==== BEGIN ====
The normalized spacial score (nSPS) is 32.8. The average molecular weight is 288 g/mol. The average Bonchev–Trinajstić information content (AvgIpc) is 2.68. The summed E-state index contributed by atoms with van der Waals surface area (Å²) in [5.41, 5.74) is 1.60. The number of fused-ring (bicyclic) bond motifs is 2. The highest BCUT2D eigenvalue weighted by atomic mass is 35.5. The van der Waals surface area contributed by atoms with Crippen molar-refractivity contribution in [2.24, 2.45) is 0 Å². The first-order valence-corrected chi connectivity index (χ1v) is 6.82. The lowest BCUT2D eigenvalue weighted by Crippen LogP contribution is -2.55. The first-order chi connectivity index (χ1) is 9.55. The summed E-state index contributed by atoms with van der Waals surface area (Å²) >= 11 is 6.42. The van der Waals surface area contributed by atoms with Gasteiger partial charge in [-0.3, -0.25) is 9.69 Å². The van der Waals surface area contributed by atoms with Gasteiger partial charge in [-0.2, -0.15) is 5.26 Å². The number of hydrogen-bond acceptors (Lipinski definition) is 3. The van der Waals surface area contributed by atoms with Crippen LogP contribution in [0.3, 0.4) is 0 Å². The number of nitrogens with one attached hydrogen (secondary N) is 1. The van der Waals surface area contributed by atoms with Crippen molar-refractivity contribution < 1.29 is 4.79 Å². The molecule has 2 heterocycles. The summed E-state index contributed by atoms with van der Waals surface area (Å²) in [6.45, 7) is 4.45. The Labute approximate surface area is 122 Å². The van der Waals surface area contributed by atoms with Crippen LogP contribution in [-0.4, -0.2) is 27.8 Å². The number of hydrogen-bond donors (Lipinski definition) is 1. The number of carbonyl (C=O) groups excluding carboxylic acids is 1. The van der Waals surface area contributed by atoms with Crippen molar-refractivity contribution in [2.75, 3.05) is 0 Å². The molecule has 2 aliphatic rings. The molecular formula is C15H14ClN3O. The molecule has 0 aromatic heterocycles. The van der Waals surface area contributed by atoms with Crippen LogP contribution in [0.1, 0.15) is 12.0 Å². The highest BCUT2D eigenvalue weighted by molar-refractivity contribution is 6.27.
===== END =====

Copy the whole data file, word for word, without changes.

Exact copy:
The normalized spacial score (nSPS) is 32.8. The average molecular weight is 288 g/mol. The average Bonchev–Trinajstić information content (AvgIpc) is 2.68. The summed E-state index contributed by atoms with van der Waals surface area (Å²) in [5.41, 5.74) is 1.60. The number of fused-ring (bicyclic) bond motifs is 2. The highest BCUT2D eigenvalue weighted by atomic mass is 35.5. The van der Waals surface area contributed by atoms with Crippen molar-refractivity contribution in [2.24, 2.45) is 0 Å². The first-order valence-corrected chi connectivity index (χ1v) is 6.82. The lowest BCUT2D eigenvalue weighted by Crippen LogP contribution is -2.55. The first-order chi connectivity index (χ1) is 9.55. The summed E-state index contributed by atoms with van der Waals surface area (Å²) >= 11 is 6.42. The van der Waals surface area contributed by atoms with Gasteiger partial charge in [-0.3, -0.25) is 9.69 Å². The van der Waals surface area contributed by atoms with Gasteiger partial charge in [-0.2, -0.15) is 5.26 Å². The number of hydrogen-bond acceptors (Lipinski definition) is 3. The van der Waals surface area contributed by atoms with Crippen LogP contribution in [0.3, 0.4) is 0 Å². The number of nitrogens with one attached hydrogen (secondary N) is 1. The van der Waals surface area contributed by atoms with Crippen molar-refractivity contribution < 1.29 is 4.79 Å². The molecule has 2 heterocycles. The summed E-state index contributed by atoms with van der Waals surface area (Å²) in [6.45, 7) is 4.45. The Labute approximate surface area is 122 Å². The van der Waals surface area contributed by atoms with Crippen LogP contribution in [-0.4, -0.2) is 27.8 Å². The number of hydrogen-bond donors (Lipinski definition) is 1. The number of carbonyl (C=O) groups excluding carboxylic acids is 1. The van der Waals surface area contributed by atoms with Crippen molar-refractivity contribution in [2.75, 3.05) is 0 Å². The molecule has 2 aliphatic rings. The molecular formula is C15H14ClN3O. The molecule has 0 aromatic heterocycles. The van der Waals surface area contributed by atoms with Crippen LogP contribution in [0.1, 0.15) is 12.0 Å². The highest BCUT2D eigenvalue weighted by molar-refractivity contribution is 6.27.